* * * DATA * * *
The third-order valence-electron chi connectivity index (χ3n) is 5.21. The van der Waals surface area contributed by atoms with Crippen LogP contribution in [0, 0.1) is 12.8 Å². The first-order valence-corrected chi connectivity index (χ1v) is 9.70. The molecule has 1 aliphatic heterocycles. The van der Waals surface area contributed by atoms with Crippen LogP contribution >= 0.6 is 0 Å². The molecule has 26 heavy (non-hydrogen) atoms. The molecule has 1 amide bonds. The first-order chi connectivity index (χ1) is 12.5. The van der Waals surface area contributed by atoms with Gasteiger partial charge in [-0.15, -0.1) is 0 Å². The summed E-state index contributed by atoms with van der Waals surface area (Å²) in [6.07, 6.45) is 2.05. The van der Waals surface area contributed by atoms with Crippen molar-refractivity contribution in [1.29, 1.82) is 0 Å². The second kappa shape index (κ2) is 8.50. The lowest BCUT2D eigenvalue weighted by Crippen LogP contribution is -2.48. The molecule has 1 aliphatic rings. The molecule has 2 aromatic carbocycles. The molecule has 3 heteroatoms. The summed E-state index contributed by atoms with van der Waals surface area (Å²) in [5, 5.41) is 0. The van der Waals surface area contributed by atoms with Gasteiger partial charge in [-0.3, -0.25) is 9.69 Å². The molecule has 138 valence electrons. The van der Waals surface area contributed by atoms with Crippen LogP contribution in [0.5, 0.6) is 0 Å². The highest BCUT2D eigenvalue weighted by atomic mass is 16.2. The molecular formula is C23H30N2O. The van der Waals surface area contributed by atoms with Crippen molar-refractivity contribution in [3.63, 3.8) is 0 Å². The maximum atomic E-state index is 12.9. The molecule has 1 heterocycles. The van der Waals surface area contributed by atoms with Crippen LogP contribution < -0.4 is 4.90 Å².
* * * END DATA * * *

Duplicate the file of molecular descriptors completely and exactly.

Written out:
The third-order valence-electron chi connectivity index (χ3n) is 5.21. The van der Waals surface area contributed by atoms with Crippen LogP contribution in [0, 0.1) is 12.8 Å². The first-order valence-corrected chi connectivity index (χ1v) is 9.70. The molecule has 1 aliphatic heterocycles. The van der Waals surface area contributed by atoms with Crippen LogP contribution >= 0.6 is 0 Å². The molecule has 26 heavy (non-hydrogen) atoms. The molecule has 1 amide bonds. The first-order chi connectivity index (χ1) is 12.5. The van der Waals surface area contributed by atoms with Gasteiger partial charge in [-0.15, -0.1) is 0 Å². The summed E-state index contributed by atoms with van der Waals surface area (Å²) in [6.07, 6.45) is 2.05. The van der Waals surface area contributed by atoms with Crippen molar-refractivity contribution in [1.29, 1.82) is 0 Å². The second kappa shape index (κ2) is 8.50. The lowest BCUT2D eigenvalue weighted by Crippen LogP contribution is -2.48. The molecule has 1 aliphatic rings. The molecule has 2 aromatic carbocycles. The molecule has 3 heteroatoms. The summed E-state index contributed by atoms with van der Waals surface area (Å²) in [5, 5.41) is 0. The van der Waals surface area contributed by atoms with Gasteiger partial charge in [-0.3, -0.25) is 9.69 Å². The molecule has 138 valence electrons. The van der Waals surface area contributed by atoms with Crippen LogP contribution in [0.5, 0.6) is 0 Å². The highest BCUT2D eigenvalue weighted by atomic mass is 16.2. The molecular formula is C23H30N2O. The van der Waals surface area contributed by atoms with Crippen molar-refractivity contribution in [3.63, 3.8) is 0 Å². The maximum atomic E-state index is 12.9. The molecule has 1 heterocycles. The van der Waals surface area contributed by atoms with Crippen LogP contribution < -0.4 is 4.90 Å².